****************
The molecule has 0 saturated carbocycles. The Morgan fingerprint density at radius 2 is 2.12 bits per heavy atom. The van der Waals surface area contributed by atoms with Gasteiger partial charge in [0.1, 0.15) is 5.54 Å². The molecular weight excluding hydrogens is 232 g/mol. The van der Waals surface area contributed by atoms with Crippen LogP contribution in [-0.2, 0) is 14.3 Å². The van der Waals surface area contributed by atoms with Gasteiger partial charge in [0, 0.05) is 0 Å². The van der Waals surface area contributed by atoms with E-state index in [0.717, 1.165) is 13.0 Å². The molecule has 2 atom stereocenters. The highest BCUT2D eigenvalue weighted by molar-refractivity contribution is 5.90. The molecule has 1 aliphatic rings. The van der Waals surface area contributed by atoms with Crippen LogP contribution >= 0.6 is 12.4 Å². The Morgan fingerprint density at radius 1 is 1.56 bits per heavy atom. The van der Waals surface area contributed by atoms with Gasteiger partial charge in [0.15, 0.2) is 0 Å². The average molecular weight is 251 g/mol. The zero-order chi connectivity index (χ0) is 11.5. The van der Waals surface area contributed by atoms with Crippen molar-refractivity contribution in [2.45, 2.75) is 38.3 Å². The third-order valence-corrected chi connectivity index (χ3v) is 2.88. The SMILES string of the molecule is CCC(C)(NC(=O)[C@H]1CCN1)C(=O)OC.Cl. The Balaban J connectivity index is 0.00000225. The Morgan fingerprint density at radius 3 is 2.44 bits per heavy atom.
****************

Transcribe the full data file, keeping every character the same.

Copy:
The molecule has 0 saturated carbocycles. The Morgan fingerprint density at radius 2 is 2.12 bits per heavy atom. The van der Waals surface area contributed by atoms with Gasteiger partial charge in [0.1, 0.15) is 5.54 Å². The molecular weight excluding hydrogens is 232 g/mol. The van der Waals surface area contributed by atoms with Crippen LogP contribution in [-0.2, 0) is 14.3 Å². The van der Waals surface area contributed by atoms with Gasteiger partial charge in [0, 0.05) is 0 Å². The van der Waals surface area contributed by atoms with E-state index in [0.717, 1.165) is 13.0 Å². The molecule has 2 atom stereocenters. The highest BCUT2D eigenvalue weighted by molar-refractivity contribution is 5.90. The molecule has 1 aliphatic rings. The van der Waals surface area contributed by atoms with Crippen LogP contribution >= 0.6 is 12.4 Å². The Morgan fingerprint density at radius 1 is 1.56 bits per heavy atom. The van der Waals surface area contributed by atoms with Gasteiger partial charge in [0.15, 0.2) is 0 Å². The average molecular weight is 251 g/mol. The zero-order chi connectivity index (χ0) is 11.5. The van der Waals surface area contributed by atoms with Crippen molar-refractivity contribution in [2.45, 2.75) is 38.3 Å². The third-order valence-corrected chi connectivity index (χ3v) is 2.88. The SMILES string of the molecule is CCC(C)(NC(=O)[C@H]1CCN1)C(=O)OC.Cl. The Balaban J connectivity index is 0.00000225. The Morgan fingerprint density at radius 3 is 2.44 bits per heavy atom.